Among the biggest firms, clients will need to pay an average of $300 dollars an hour for accounting services. For clients that have large tax returns, which are literally one and a half feet tall when everything is printed out and stacked together, the firm can receive into the hundreds of thousands in revenue. Naturally, these clients have tremendous leverage over the firm in the sense that they can easily take their business to another firm if the previous does not meet their expectations. This bargaining power engenders tremendous focus on positive, client relationships. The firm will do everything they can to ensure that they maintain a healthy association with all of their clients – especially large ones. The following fictitious story illustrates the need for respectful and tactful but effective communication.
Michael the a tax manager for PricewaterhouseCoopers has longer had the Walt Disney Corporation assigned to him to ensure that their corporate tax returns are always filed on time and accurately. Michael thoroughly enjoys working with Disney as they almost never have any issues with how they have classified and reported their income. This proficiency means that despite Disney’s extraordinary size, filling out the tax returns is not overly complex. However, Michael is a diligent employee and always double checks.
On one unfortunate day he discovers an error – a gross error—an error of such blatant magnitude and nature that it would have unlikely been missed by the usually meticulous Disney tax preparers. Perplexed, Michael sends a quick email to his contact at Disney inquiring about the discrepancy. He receives a reply in a uncharacteristically short period of time that indicated he should not worry about the supposed error because it is not an error due to xyz explanation. This made Michael even more concerned. Not only would such an inquiry much more time to investigate than Disney took to respond, very suspicious, but also the explanation made no sense. Michael drafted another email that explained the error and politely elaborated on the proper solution. Again, Disney responded quickly and tersely. They adamantly reaffirmed their position and offered no further explanation. Michael knew he would need more authority in his next correspondence. He called an IRS hotline, available exclusively to the top accounting firms, received congruent advice. He the drafted the following email:
Thank you very much for your prompt correspondence over the last few weeks. I am again writing regarding the allocation of income discussed in previous emails. I apologize for any annoyance caused by my persistence on this matter. I assure you my sole concern is to ensure that Disney avoids any penalties associated with inaccurate filling.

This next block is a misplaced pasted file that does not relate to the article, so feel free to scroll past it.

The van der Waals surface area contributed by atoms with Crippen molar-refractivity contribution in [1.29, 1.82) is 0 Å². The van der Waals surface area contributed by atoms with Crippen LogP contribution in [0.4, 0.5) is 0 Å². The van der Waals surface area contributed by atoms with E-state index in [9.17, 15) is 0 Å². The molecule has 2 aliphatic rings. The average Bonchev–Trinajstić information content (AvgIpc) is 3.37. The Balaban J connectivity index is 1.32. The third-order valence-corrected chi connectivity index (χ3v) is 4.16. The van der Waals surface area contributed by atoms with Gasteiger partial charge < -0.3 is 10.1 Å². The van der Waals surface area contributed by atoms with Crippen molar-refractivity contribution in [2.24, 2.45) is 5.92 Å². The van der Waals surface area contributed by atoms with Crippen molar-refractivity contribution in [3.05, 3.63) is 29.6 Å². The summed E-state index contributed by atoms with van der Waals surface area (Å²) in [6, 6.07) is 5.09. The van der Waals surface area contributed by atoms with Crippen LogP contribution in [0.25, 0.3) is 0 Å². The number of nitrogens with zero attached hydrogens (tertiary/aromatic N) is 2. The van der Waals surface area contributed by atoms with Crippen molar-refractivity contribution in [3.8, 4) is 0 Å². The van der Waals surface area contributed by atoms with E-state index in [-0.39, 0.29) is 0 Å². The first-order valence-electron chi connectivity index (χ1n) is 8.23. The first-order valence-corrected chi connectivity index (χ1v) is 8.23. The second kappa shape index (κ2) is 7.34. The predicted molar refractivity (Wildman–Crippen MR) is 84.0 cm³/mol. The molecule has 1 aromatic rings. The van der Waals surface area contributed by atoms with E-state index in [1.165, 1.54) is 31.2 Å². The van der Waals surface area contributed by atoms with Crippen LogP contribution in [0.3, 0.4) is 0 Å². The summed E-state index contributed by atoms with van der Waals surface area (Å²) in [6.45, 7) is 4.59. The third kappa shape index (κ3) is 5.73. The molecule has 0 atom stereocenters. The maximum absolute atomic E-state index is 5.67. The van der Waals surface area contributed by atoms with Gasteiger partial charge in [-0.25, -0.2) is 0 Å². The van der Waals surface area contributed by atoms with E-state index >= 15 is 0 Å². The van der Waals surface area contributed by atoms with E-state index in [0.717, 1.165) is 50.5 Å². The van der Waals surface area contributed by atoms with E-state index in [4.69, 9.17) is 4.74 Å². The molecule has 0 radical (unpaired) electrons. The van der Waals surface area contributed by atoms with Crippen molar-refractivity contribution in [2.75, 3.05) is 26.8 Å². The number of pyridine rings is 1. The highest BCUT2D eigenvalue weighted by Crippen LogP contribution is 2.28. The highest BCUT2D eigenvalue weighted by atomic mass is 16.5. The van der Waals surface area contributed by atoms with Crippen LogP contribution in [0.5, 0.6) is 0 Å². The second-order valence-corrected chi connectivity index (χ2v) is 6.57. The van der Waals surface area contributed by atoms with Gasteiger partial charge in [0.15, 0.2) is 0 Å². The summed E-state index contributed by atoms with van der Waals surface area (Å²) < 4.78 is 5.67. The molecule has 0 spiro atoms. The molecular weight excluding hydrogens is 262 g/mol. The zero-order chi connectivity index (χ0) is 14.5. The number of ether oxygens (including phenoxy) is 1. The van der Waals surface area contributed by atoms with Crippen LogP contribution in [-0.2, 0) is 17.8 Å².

Regarding, the allocation of interest income generated by off-shore, related entities – specifically those related to Disney Cruise Lines must be reported as ordinary income. The internal revenue code very clearly states that all revenues received for engaging in the normal course of business must be classified as ordinary income not income received from capital gains despite the fact that Disney Cruise Lines is a capital investment that exists independent of The Disney Corporation. Furthermore, I called the IRS to receive further clarification about the proper allocation of this income and they confirmed the above opinion.
We cannot sign the return until the income has been reclassified. We are very grateful for your understanding and again apologize for any inconvenience caused.
Michael the Manager
The above scenario illustrates the need for tactful and courteous communication. Had Michael handled the situation poorly, he would have risked losing one of the firm’s biggest clients. Fortunately, it was handled well because Michael remained polite and unassuming. Though it seemed very suspicious that such an experienced firm should make such an egregious error and not fix it, Michael did not make an assumptions or accusations. Instead, he calmly investigated the matter and presented his case to the extent that either Disney would have to file a return without PwC and likely receive a penalty, or they could change the way they classified their income. Respectful style and appropriate delivery are paramount.
Accountants are always looking for new and more creative ways of saving their company and clients’ money. When we understand the importance of the history of accounting, we will be far less susceptible making the same mistakes. After all, a creative form of accounting caused the largest business scandal in recent history. Furthermore, the need for appropriate communication is constant. Accountants cannot succeed in their field without understand how to express themselves in the varying situations that they will encounter.